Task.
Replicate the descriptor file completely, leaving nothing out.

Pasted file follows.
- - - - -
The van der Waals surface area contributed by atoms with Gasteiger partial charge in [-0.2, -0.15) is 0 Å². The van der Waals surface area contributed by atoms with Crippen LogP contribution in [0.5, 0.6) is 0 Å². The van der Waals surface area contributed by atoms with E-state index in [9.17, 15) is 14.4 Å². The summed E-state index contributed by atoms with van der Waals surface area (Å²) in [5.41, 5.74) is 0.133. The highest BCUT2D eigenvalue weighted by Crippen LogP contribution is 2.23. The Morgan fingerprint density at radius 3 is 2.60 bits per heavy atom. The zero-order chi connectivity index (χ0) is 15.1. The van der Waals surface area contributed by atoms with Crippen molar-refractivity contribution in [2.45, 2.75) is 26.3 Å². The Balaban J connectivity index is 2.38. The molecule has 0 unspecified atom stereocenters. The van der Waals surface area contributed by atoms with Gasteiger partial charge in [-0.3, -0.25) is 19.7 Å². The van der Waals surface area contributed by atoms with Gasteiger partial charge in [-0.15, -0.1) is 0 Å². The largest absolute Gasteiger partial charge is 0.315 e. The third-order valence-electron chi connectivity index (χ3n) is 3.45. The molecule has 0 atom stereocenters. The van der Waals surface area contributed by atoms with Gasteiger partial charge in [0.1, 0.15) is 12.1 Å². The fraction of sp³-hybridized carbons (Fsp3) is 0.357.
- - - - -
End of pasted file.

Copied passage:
The van der Waals surface area contributed by atoms with Gasteiger partial charge in [-0.2, -0.15) is 0 Å². The van der Waals surface area contributed by atoms with Crippen LogP contribution in [0.5, 0.6) is 0 Å². The van der Waals surface area contributed by atoms with E-state index in [9.17, 15) is 14.4 Å². The summed E-state index contributed by atoms with van der Waals surface area (Å²) in [5.41, 5.74) is 0.133. The highest BCUT2D eigenvalue weighted by Crippen LogP contribution is 2.23. The Morgan fingerprint density at radius 3 is 2.60 bits per heavy atom. The zero-order chi connectivity index (χ0) is 15.1. The van der Waals surface area contributed by atoms with Crippen molar-refractivity contribution in [2.45, 2.75) is 26.3 Å². The Balaban J connectivity index is 2.38. The molecule has 0 unspecified atom stereocenters. The van der Waals surface area contributed by atoms with Gasteiger partial charge in [-0.3, -0.25) is 19.7 Å². The van der Waals surface area contributed by atoms with Gasteiger partial charge in [-0.15, -0.1) is 0 Å². The largest absolute Gasteiger partial charge is 0.315 e. The third-order valence-electron chi connectivity index (χ3n) is 3.45. The molecule has 0 atom stereocenters. The van der Waals surface area contributed by atoms with Gasteiger partial charge in [0.1, 0.15) is 12.1 Å². The fraction of sp³-hybridized carbons (Fsp3) is 0.357.